When I first heard A-Rod had taken steroids, I was very disappointed. I'm 14, and as a kid who plays baseball and is a Yankee fan, I was very upset when I learned of A-Rod's usage. I watched a lot of programs those first few days after the allegations and figured that this was a huge deal.
Here are some parts from Selena Roberts' article on S.I.com:
"Primobolan, which is also known by the chemical name methenolone, is an injected or orally administered drug that is more expensive than most steroids. (A 12-week cycle can cost $500.) It improves strength and maintains lean muscle with minimal bulk development, according to steroid experts, and has relatively few side effects."
"Anticipating that the 33-year-old Rodriguez, who has 553 career home runs, could become the game's all time home run king, the Yankees signed him in November 2007 to a 10-year, incentive-laden deal that could be worth as much as $305 million. Rodriguez is reportedly guaranteed $275 million and could receive a $6 million bonus each time he ties one of the four players at the top of the list: Willie Mays (660), Babe Ruth (714), Hank Aaron (755) and Barry Bonds (762), and an additional $6 million for passing Bonds. In order to receive the incentive money, the contract reportedly requires Rodriguez to make extra promotional appearances and sign memorabilia for the Yankees as part of a marketing plan surrounding his pursuit of Bond’s record. Two sources familiar with Rodriguez's contract told SI that there is no language about steroids in the contract that would put Rodriguez at risk of losing money.
Arguments before an 11-judge panel in the U.S. Court of Appeals for the Ninth Circuit in Pasadena are ongoing between government prosecutors and the players' association over the government's seizure of the test results from the Long Beach lab. The agents who collected the material had a search warrant only for the results for the 10 BALCO-linked players. Attorneys from the union argue that the government is entitled only to the results for those players, not the entire list. If the court sides with the union, federal authorities may be barred from using the positive survey test results of non-BALCO players such as Rodriguez in their ongoing investigations."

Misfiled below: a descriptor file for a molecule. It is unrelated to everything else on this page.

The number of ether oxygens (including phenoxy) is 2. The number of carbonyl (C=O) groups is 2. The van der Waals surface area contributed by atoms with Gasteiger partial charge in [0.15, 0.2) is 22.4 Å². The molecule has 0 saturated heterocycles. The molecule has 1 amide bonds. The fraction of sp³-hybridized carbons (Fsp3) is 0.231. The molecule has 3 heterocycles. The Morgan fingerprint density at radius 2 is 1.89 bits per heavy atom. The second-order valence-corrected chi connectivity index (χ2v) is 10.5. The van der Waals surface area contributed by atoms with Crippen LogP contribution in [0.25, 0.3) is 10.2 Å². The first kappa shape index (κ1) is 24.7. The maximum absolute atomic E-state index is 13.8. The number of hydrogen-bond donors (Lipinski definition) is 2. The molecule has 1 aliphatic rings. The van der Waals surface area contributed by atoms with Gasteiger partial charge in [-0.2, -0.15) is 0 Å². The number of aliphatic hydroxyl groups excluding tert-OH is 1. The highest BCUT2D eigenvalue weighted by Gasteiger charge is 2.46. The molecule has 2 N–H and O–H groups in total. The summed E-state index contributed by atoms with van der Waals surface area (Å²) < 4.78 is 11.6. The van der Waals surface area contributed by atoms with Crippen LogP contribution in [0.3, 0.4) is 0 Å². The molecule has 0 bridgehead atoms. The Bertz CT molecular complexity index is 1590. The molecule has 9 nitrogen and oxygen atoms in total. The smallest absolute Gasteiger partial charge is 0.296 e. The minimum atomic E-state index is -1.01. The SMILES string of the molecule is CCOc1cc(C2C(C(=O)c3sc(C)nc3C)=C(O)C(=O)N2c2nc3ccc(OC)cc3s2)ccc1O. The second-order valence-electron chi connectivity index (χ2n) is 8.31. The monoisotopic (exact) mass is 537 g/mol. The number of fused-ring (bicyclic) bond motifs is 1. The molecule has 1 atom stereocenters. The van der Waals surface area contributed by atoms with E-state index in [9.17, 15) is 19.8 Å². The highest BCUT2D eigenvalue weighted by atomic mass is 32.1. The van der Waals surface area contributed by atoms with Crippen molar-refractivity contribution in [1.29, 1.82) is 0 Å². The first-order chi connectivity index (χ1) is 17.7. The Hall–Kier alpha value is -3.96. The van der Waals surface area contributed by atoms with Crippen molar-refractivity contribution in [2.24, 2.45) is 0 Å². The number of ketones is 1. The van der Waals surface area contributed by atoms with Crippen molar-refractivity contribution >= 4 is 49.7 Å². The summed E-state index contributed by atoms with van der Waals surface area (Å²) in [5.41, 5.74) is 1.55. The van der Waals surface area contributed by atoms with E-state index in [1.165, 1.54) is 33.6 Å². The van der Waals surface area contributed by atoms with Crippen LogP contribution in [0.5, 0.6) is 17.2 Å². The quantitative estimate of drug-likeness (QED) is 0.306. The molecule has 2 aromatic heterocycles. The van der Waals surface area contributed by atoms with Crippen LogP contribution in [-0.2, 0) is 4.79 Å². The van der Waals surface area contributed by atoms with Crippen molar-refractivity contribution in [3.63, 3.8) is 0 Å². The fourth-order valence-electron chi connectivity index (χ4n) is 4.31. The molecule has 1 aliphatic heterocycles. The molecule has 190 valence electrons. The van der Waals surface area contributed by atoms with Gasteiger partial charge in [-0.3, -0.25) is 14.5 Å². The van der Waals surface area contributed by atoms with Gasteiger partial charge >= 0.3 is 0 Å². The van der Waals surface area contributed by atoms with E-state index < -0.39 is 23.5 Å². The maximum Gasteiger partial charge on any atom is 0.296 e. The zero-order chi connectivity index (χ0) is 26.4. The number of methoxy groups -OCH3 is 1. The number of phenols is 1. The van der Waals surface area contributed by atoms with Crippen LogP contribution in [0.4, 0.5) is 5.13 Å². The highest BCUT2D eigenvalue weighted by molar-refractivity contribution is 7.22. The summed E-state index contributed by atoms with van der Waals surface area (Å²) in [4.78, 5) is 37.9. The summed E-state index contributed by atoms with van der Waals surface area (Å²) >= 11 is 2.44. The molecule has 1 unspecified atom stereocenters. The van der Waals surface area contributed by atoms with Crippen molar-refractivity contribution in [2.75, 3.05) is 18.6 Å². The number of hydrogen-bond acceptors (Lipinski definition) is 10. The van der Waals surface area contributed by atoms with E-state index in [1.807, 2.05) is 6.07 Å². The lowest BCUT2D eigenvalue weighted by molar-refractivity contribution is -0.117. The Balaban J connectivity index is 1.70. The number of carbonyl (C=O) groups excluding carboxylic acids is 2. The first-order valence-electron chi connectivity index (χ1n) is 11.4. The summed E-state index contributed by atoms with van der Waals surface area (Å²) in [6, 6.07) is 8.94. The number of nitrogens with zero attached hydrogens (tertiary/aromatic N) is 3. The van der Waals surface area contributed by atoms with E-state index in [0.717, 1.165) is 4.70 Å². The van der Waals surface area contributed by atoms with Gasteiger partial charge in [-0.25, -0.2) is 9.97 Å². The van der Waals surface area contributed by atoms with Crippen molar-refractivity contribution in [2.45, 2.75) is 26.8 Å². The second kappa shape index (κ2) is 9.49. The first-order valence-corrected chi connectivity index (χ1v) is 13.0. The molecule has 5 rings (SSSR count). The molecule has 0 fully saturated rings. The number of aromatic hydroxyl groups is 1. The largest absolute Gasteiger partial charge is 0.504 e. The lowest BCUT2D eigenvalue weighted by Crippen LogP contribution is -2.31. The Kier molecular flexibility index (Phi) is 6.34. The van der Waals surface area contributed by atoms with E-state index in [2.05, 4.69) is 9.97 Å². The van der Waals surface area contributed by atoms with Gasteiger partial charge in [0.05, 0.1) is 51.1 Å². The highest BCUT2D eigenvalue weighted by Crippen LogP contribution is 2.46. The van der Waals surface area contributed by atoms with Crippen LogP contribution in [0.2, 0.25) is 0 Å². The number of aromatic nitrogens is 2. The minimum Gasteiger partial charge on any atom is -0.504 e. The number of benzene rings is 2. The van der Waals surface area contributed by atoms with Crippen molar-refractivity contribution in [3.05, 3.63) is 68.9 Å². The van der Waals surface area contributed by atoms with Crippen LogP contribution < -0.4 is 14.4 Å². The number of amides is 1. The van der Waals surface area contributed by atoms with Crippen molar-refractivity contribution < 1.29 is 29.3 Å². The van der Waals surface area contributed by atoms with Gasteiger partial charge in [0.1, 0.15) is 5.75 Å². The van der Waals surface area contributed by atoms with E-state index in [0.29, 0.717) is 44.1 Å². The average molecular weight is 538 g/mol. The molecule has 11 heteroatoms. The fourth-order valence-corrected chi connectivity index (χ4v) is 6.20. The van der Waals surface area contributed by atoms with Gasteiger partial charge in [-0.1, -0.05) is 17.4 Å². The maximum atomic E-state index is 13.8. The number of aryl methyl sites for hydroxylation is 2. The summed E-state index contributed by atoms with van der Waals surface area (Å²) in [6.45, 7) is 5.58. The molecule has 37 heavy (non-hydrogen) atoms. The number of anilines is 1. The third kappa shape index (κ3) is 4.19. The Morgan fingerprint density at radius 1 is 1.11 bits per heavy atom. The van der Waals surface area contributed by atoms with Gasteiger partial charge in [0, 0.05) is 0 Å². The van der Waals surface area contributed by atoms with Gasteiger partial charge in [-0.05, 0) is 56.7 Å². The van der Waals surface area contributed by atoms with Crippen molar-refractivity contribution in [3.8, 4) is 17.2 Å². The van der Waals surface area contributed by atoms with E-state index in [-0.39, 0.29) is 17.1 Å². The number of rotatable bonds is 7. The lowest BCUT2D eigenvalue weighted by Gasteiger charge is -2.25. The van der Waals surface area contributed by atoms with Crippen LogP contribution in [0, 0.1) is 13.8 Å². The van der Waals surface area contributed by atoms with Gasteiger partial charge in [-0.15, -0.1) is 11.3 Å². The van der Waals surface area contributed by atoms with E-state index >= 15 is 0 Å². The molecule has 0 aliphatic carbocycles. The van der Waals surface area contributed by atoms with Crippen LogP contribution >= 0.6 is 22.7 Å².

Some of these statements could sound like A-Rod was a criminal. Selena Roberts; get the facts. Here they are:
· More than 5% of Big Leaguers had tested positive in 2003
· He had good years in Texas, not the great seasons he has had.
· He didn't use a lot of the drug.
When the report first came out, I was ignorant. I didn't see these facts. All I saw was one of my trusted players being bad.
Well, we all make mistakes. I didn't look at the facts, neither did Roberts, respectively, and A-Rod was ignorant, too, as he said today at the press conference.
I watched the press conference live, and after getting the facts, my outlook on A-Rod is different.
A-Rod was apologetic at the meeting and seemed to understand what he had done. He offered a good excuse, "I was young and stupid" that kept the blame on him, while giving us a reason. He accepted full responsibility of what he did.
Not only that, but he didn't know that this steroid, a relatively minor steroid, as steroids go, would make him test positive. Here's what he said:
"I didn't think they were steroids. It's part of being young and stupid. It was over the counter. It was pretty basic, and it was really amateur hour. We went outside team doctors and team trainers. It was two guys doing a very amateur and immature thing. We probably didn't even take it right."
Today, A-Rod has learned a lesson. I have learned a lesson (I will always know the facts!) and all of baseball, its teams, players, and fans, have learned a lesson.
Here is a quote from today's press conference that serves as a great conclusion:
"I've made a lot of mistakes in my life. The only way I know to handle them is learn from them and move forward. One thing that's for sure is that baseball is a lot bigger than Alex Rodriguez."